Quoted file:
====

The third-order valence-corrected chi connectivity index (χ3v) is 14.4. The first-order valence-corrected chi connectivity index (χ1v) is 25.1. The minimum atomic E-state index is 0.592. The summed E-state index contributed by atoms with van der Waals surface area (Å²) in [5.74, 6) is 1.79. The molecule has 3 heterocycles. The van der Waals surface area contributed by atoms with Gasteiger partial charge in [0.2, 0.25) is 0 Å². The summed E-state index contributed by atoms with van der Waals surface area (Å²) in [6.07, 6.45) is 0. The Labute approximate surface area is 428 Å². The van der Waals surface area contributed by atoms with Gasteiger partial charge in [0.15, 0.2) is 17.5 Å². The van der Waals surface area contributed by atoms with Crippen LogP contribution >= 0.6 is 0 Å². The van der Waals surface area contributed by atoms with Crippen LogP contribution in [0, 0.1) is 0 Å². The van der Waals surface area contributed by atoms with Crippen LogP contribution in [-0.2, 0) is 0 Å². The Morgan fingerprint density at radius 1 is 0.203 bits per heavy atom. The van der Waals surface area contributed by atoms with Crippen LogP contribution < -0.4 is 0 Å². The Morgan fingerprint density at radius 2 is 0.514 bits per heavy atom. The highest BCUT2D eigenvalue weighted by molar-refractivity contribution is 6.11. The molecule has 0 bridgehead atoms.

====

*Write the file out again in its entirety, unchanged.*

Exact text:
The third-order valence-corrected chi connectivity index (χ3v) is 14.4. The first-order valence-corrected chi connectivity index (χ1v) is 25.1. The minimum atomic E-state index is 0.592. The summed E-state index contributed by atoms with van der Waals surface area (Å²) in [5.74, 6) is 1.79. The molecule has 3 heterocycles. The van der Waals surface area contributed by atoms with Gasteiger partial charge in [0.2, 0.25) is 0 Å². The summed E-state index contributed by atoms with van der Waals surface area (Å²) in [6.07, 6.45) is 0. The Labute approximate surface area is 428 Å². The van der Waals surface area contributed by atoms with Gasteiger partial charge in [0.15, 0.2) is 17.5 Å². The van der Waals surface area contributed by atoms with Crippen LogP contribution >= 0.6 is 0 Å². The van der Waals surface area contributed by atoms with Crippen LogP contribution in [0, 0.1) is 0 Å². The van der Waals surface area contributed by atoms with Crippen LogP contribution in [-0.2, 0) is 0 Å². The Morgan fingerprint density at radius 1 is 0.203 bits per heavy atom. The van der Waals surface area contributed by atoms with Crippen LogP contribution < -0.4 is 0 Å². The Morgan fingerprint density at radius 2 is 0.514 bits per heavy atom. The highest BCUT2D eigenvalue weighted by molar-refractivity contribution is 6.11. The molecule has 0 bridgehead atoms.